And, the whole team agrees. Richmond Park certainly is a top-notch spot. Whether you prefer long walks, gentle strolls, cycling or picnicking, it’s perfect for getting lost in nature.

You really feel like you’re stepping out of the city and into a tropical paradise.

James’ pick: Barbican Conservatory

While it’s not technically outside, the Barbican Conservatory is certainly one of the best spots in London to connect with nature.

The conservatory was originally designed to hide the building’s unattractive flytower used by the theatre below. What started as a couple of pots of plants, gradually grew into a collection of over 2,000 species! It has everything from tropical trees to desert cacti, it’s a fantastic place to learn about a whole range of plantlife. James says: “I would come here every day if I could. You really feel like you’re stepping out of the city and into a tropical paradise”.

If you’d like to visit the Barbican Conservatory, you will need to book in advance. Tickets remain free, but since the return from lockdown there have been changes made to their admission procedures to help with the flow of visitors. You’ll need to book a ticket a week in advance and select an entry time available. You can book by heading to their website.

119977515 155520119535560 6570189226109618997 n 1 resize

Hampstead Heath. Photo by Tracey McAlpine @fightingfifty

Michalina’s pick: Hampstead Heath

The wild park of Hampstead Heath is a fantastic place to visit all year round. From wintery walks through the woodlands, to summer swims in open-air public swimming pools.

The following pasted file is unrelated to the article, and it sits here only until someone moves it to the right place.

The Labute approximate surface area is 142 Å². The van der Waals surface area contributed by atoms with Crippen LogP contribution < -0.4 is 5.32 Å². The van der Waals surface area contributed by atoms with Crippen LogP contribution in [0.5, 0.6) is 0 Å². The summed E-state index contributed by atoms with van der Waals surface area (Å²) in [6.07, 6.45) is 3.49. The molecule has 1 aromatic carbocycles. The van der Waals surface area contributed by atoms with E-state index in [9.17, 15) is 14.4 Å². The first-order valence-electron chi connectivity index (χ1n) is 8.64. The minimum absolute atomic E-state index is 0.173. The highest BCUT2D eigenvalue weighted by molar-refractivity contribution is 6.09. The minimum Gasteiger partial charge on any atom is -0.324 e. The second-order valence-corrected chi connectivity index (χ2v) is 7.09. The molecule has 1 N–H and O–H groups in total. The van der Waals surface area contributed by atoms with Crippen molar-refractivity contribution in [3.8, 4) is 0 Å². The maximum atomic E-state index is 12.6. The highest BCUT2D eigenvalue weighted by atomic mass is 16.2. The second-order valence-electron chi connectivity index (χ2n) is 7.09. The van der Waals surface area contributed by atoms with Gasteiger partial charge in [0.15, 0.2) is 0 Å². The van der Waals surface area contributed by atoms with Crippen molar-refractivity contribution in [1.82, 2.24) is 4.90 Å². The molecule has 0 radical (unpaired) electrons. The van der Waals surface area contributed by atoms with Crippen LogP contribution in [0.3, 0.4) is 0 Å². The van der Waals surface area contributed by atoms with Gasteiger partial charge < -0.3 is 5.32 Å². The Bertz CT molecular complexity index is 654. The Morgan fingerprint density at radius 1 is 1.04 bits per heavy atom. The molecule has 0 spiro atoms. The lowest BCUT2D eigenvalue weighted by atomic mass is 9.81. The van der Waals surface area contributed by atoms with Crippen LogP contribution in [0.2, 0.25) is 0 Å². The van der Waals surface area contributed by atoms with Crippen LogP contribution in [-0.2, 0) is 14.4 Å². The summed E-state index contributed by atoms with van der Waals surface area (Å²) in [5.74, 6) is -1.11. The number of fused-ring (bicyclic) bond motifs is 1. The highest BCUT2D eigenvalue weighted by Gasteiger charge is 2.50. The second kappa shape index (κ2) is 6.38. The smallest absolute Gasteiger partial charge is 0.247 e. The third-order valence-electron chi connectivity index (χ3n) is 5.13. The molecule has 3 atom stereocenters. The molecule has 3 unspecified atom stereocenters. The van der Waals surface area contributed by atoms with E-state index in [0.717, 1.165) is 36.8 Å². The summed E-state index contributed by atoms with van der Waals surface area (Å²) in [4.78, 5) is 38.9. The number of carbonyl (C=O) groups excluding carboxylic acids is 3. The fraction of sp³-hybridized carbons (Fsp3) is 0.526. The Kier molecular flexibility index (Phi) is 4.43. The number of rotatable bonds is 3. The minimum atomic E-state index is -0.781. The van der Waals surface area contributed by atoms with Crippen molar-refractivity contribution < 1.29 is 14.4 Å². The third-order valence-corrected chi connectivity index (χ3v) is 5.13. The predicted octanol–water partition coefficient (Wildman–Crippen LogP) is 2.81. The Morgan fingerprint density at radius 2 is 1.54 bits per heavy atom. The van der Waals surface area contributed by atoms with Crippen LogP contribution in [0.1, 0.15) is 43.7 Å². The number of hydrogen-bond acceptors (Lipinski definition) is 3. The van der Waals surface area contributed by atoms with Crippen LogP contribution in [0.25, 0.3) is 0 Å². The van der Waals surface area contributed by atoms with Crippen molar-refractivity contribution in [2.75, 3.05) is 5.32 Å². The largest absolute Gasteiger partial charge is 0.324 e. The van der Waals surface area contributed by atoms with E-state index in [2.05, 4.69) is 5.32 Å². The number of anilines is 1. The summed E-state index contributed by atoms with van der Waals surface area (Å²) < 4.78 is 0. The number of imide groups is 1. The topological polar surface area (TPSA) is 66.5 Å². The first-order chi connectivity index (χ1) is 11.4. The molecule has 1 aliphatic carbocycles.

The Heath is an ancient landscape that covers roughly 320 hectares of North London. It's a Site of Metropolitan Importance for Nature Conservation and a part of Kenwood is a Site of Special Scientific Interest. Not only is it a fantastic place to get that fresh-air fix, you’ll also get some amazing views of London while you’re there.

Londoners have been coming to Hampstead Heath for years to escape the city. It has not only been a means of escape, but a source of inspiration. In fact, the park inspired C.S. Lewis to write The Chronicles of Narnia. For Michalina, Hampstead Heath is a place that helps her to relax and unwind after a busy week. “I love to come here no matter what the season! I enjoy spending Sunday afternoons wandering around and walking up Parliament Hill to take in the awesome views”.

123968369 192165282425780 7925473480121672552 n 2 resize

Epping Forest. Photo by Chris Timbs @christimbs

Emily’s pick: Epping Forest

Ok fine, it’s not quite London, but it’s close enough. In fact, the train only takes 30 minutes from Liverpool Street making it the perfect place to get away from the busy urban life in London.

The forest is over 2,400 hectares and there are so many different walking trails to explore. It’s easy to spend hours here getting lost amongst the trees either on foot or by bike. The Special Area for Conservation is made up of extensive forest along with areas of grassland and wetland, you’ll feel like London is a million miles away.

Epping Forest is home to approximately 55,000 ancient trees and a whole range of wildlife. You might even see deers, grass snakes, butterflies, beetles and lots of different bird species. Emily says: “I love reconnecting with nature at Epping Forest. It’s the best place for a Sunday stroll and wildlife watching”.

Email

Join our Green Gang

Sign up to get £10 off your first order over £75. By signing up you agree to our Privacy Policy.